Growing-up as a working-class kid in North Jersey my family subscribed to two daily newspapers: The Morristown Daily Record and the Newark Star-Ledger. In addition, my father would always bring home his worn and coffee-stained copy of the New York Daily News. On the weekends we got the Sunday Daily News. (I never remember seeing a copy of The New York Times in my house).
I always read the Daily News the same way. Since I was a New York sports fanatic I would always start with the back of the paper and work my way toward the middle. I was a big fan of the cartoons of Bill Gallo. When I got to the end of the sports section I would flip to the front page and start reading the non-sports-related news. I always read Jimmy Breslin's column, but I am not quite sure why.
Needless to say, I was thrilled back in 2010 when I wrote my first piece for the Daily News.
I thought about those days in the 1970s reading the New York Daily News when I ran across historian Eric Foner's letter to the editor published in the October 6, 2015 issue of The New York Times. Here it is:
Your article about the transformation of The Daily News (“Layoffs and Digital Shift at The Daily News May Signal the Tabloid Era’s End,” news article, Sept. 28) brings back memories of my days as a young City College history professor in the 1970s at the time of open admissions.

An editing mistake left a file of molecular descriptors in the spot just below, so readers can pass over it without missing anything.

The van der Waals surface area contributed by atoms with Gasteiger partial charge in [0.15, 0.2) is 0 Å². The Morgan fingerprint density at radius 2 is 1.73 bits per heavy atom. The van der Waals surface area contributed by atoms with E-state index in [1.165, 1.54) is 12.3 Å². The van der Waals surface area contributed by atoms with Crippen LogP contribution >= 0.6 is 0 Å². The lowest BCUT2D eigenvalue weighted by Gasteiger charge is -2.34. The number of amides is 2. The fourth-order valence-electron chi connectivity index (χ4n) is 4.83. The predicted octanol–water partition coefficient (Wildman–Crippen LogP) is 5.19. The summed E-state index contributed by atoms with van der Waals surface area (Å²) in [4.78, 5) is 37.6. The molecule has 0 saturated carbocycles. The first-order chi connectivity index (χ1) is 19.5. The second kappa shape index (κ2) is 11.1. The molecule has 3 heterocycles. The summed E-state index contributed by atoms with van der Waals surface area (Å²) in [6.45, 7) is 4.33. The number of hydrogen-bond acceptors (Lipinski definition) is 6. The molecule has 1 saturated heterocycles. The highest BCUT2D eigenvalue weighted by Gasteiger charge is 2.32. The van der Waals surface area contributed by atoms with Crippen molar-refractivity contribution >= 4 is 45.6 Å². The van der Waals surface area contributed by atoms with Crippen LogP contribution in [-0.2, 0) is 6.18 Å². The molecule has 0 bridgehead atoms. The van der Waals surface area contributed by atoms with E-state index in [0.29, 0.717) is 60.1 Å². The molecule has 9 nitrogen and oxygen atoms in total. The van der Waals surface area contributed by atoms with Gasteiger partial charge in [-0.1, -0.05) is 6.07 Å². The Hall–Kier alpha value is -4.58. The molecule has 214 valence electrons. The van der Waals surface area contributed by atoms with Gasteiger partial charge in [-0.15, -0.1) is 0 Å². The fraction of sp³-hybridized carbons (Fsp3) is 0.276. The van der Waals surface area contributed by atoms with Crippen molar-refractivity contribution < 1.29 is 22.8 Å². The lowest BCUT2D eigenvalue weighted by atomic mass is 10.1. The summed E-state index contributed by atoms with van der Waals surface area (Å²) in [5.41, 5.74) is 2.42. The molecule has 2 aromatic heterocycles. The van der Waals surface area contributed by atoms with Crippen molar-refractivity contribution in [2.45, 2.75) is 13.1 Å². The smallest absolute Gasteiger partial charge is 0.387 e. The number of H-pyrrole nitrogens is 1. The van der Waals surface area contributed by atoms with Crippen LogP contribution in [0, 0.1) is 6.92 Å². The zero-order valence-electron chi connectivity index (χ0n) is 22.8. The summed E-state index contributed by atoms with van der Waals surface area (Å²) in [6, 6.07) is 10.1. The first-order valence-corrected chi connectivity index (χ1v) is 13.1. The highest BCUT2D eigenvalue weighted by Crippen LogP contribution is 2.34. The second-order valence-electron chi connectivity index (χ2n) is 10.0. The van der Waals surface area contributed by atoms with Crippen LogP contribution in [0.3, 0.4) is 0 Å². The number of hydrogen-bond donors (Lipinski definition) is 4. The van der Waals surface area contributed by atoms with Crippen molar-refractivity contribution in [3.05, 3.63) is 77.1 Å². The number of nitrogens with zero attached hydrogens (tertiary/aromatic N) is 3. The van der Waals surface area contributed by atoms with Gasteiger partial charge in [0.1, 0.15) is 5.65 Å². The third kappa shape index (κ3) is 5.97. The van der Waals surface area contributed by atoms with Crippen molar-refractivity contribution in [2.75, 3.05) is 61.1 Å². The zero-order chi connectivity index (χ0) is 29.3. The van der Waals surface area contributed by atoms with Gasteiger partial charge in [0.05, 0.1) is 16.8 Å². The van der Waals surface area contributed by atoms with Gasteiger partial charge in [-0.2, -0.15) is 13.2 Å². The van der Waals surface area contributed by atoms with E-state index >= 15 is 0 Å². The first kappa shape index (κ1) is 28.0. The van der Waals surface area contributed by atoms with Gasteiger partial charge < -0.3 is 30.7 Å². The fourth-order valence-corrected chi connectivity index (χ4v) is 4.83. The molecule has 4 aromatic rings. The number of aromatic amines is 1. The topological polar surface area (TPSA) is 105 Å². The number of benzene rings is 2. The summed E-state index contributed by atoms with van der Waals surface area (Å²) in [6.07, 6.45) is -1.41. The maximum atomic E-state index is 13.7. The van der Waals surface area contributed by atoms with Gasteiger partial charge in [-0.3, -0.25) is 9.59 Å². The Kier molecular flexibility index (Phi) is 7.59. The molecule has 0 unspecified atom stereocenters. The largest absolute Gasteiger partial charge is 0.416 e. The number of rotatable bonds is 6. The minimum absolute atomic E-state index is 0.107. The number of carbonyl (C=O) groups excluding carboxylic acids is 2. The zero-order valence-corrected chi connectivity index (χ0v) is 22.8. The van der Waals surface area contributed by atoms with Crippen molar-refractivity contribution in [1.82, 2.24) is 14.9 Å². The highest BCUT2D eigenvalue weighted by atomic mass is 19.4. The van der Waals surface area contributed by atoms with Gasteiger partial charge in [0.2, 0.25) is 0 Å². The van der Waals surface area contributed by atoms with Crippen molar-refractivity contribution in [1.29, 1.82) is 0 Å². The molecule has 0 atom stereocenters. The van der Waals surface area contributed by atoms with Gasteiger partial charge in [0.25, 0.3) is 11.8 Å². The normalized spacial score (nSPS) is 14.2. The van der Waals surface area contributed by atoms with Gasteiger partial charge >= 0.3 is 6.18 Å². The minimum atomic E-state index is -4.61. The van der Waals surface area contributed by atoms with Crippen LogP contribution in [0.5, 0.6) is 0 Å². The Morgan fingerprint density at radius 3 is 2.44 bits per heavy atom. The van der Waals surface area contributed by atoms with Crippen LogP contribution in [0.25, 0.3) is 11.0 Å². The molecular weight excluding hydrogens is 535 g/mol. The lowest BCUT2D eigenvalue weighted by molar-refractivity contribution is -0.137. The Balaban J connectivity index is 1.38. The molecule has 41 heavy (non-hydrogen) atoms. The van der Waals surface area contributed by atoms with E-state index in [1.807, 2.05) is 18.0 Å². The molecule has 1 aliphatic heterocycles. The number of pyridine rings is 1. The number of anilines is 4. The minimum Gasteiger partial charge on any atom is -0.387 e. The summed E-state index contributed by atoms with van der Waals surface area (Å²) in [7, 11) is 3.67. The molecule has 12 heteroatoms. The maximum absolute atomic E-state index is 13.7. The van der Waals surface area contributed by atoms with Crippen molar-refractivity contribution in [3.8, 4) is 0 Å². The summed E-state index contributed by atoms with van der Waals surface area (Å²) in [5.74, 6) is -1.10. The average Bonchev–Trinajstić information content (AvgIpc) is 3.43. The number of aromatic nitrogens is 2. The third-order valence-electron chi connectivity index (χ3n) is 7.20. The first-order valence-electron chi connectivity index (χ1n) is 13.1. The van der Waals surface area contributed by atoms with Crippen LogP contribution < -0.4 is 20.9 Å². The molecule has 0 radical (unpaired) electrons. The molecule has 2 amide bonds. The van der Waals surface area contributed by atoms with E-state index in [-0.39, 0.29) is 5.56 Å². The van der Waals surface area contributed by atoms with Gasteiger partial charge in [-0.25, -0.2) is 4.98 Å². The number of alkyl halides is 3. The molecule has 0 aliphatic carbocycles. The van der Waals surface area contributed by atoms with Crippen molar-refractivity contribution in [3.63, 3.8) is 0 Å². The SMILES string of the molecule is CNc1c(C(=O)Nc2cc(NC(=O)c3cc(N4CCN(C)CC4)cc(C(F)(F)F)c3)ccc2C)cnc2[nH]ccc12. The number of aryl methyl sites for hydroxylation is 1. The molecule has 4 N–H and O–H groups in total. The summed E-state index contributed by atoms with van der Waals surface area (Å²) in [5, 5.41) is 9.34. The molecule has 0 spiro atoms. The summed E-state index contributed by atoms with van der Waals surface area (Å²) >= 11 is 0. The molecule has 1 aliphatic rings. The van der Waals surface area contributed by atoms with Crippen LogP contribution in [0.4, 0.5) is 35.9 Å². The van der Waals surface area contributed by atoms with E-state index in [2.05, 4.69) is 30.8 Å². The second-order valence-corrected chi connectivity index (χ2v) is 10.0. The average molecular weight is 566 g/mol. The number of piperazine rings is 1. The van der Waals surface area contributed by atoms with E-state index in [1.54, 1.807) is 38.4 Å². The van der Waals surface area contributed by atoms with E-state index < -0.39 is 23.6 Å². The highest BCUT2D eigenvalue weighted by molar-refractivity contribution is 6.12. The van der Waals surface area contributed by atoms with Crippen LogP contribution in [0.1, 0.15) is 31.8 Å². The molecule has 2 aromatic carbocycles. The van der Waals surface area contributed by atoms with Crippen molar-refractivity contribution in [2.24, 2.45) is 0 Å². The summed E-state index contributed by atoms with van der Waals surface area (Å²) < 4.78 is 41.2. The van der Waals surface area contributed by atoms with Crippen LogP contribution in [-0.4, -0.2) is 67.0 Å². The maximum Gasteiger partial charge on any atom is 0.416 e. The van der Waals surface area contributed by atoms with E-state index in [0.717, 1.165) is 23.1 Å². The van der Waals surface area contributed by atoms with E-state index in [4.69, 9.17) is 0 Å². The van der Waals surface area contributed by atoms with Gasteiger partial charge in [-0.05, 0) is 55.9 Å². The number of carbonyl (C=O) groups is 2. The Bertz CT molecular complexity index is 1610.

The students hailed from every conceivable racial and national background, and had widely differing degrees of preparation for college. In addition to history courses, I was assigned to teach remedial reading (a subject in which I had no training whatever).
I told the students at the outset to bring The New York Times to class each day; we would work on reading comprehension and vocabulary and also discuss what was going on in the world. The next day only a handful of students arrived with the paper. It turned out that The Times was simply not for sale in the neighborhoods where they lived. So we switched to The Daily News, available at every newsstand in New York.
Their reading improved during the term. Equally important, they learned a heck of a lot about the city in which they lived.